• All of our Sherpas receive equipment stipends as well as First Ascent down suits for each expedition and have complete access to medical consultation and care on Everest.

Base Camp

  • We outfit a comprehensive and comfortable Base Camp on the mountain, including heated dining tents, hot showers, communications tent with re-charging equipment, private toilets, individual sleeping tents, full-time cooks and great food, as well as a selection of entertainment and games.
  • We address all of the necessities, as well as luxuries, to keep our climbers comfortable and happy - and ultimately strong and healthy - throughout the climb.


  • Dedicated professional cooks at Base Camp and Camp 2 (ABC) who prepare excellent, healthy meals.
  • We have well-stocked inventories that include hundreds of pounds of specialty food brought from the U.S., offering excellent variety and selection.
  • A flexible and diverse menu accommodates our differing tastes and changing appetites.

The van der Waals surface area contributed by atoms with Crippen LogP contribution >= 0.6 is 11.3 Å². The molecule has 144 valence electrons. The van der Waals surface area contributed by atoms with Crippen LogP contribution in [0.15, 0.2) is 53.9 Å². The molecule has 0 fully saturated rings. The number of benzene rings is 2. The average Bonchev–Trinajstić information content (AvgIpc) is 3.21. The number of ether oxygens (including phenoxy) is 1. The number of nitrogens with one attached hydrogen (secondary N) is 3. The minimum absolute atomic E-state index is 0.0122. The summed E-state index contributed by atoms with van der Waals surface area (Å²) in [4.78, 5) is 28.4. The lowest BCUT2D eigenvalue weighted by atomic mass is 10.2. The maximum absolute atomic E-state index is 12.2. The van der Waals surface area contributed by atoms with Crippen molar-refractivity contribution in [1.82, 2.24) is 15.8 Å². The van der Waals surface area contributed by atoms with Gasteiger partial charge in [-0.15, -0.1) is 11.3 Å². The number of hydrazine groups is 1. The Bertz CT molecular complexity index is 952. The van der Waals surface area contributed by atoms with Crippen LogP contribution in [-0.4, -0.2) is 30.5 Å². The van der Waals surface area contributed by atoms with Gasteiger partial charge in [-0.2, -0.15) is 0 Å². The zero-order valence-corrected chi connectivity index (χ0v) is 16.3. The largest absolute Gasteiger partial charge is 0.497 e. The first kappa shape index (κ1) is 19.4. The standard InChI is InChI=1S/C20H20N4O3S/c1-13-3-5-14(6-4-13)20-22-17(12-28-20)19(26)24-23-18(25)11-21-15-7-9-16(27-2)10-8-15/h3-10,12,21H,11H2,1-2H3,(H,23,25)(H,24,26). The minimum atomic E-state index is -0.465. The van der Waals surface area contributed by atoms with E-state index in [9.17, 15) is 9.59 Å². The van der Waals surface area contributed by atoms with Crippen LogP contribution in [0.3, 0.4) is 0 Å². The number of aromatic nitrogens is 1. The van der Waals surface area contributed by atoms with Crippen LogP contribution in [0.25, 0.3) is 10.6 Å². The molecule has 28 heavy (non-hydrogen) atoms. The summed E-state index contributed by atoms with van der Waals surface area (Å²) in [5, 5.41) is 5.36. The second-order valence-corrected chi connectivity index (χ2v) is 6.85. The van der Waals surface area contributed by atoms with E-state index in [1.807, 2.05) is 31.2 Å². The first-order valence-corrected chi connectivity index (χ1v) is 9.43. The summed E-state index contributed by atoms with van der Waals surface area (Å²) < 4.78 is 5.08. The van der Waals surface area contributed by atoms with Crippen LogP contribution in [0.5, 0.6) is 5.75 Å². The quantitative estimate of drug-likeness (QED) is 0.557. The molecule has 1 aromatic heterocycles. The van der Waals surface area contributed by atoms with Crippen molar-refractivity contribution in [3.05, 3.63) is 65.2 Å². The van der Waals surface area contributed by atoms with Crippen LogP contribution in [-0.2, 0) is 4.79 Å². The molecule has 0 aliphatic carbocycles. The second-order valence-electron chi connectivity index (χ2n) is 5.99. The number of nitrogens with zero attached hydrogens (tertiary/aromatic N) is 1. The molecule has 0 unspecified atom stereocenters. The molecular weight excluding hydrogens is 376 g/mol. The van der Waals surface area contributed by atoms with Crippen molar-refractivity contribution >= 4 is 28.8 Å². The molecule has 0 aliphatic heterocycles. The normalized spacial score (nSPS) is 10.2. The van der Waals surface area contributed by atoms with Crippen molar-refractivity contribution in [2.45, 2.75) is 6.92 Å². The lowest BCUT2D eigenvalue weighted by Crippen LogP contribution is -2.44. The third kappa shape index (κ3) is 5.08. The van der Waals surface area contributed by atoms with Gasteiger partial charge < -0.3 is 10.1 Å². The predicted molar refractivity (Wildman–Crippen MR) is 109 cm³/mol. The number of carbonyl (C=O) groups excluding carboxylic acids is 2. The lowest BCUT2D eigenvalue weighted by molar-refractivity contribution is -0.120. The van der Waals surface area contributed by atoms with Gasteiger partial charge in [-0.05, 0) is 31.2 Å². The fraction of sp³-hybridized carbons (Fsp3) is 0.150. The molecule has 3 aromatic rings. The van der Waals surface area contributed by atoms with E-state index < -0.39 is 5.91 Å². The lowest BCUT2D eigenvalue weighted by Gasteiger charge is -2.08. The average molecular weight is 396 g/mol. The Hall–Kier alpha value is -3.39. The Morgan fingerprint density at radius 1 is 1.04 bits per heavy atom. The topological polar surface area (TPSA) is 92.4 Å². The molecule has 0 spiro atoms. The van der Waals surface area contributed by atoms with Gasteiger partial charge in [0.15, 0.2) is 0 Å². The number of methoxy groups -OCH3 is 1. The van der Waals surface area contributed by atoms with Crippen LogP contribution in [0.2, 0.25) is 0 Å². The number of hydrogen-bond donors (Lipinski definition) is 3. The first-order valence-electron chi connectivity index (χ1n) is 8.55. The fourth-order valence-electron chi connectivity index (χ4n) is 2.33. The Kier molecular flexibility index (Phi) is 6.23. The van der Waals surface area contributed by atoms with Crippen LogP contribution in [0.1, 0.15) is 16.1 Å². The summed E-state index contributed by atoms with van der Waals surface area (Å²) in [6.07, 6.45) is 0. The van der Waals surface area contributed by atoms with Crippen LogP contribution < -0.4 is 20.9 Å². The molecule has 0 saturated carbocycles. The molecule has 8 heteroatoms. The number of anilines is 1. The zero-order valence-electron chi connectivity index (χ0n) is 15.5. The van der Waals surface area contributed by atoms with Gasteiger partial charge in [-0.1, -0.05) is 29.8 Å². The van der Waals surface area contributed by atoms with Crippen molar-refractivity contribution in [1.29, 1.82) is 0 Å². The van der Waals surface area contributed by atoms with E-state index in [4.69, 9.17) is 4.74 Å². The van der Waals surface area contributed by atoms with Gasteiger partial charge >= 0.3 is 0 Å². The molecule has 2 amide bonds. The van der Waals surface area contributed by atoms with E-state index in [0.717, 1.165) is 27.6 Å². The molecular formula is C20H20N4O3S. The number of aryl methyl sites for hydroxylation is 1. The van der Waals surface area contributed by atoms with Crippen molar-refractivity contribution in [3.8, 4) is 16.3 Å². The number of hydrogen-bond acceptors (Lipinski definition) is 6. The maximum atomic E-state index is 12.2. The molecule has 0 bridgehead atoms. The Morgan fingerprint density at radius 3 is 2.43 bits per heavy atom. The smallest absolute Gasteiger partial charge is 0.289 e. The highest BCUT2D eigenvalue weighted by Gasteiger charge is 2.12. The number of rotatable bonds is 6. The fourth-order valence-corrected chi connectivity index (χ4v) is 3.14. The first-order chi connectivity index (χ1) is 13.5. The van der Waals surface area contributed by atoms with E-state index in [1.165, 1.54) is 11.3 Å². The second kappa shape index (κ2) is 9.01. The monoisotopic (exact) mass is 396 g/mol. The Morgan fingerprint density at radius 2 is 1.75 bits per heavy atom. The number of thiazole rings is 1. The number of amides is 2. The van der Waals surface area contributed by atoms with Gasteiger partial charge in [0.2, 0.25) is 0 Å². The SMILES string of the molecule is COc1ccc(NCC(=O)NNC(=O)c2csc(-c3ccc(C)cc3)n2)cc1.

Base Camp Manager

  • A full time, dedicated, experienced Base Camp Manager supports our team throughout the entire climb.

On-Mountain Camps

  • Our mountain camps are well stocked with emergency supplies, and medical and rescue equipment.
  • A full-time cook staffs Camp 2.


  • Our guides are highly trained in medical and technical rescue and carry medical and rescue equipment with them at all times.
  • As partners with the Himalayan Rescue Association's (HRA) Everest Base Camp Clinic, our entire team of climbers, guides and Sherpa has unlimited access to the Clinic and consultation with their full-time doctors.

Weather Forecasts

  • We use a private weather forecasting service with Himalayan experience to keep us current with the latest trends and developments in weather patterns throughout the expedition.


  • All of our climbers, guides, and Sherpa are outfitted with personal radios.
  • We provide access to phone, email, and satellite communications at Base Camp.
  • We can help arrange personal cell phone, email, and satellite communications equipment as needed.

Expedition Dispatches

  • RMI posts daily expedition updates to our blog, including photos and audio dispatches, to help keep friends, family, and general followers up-to-date with the latest progress of the climb.

Environmental Impact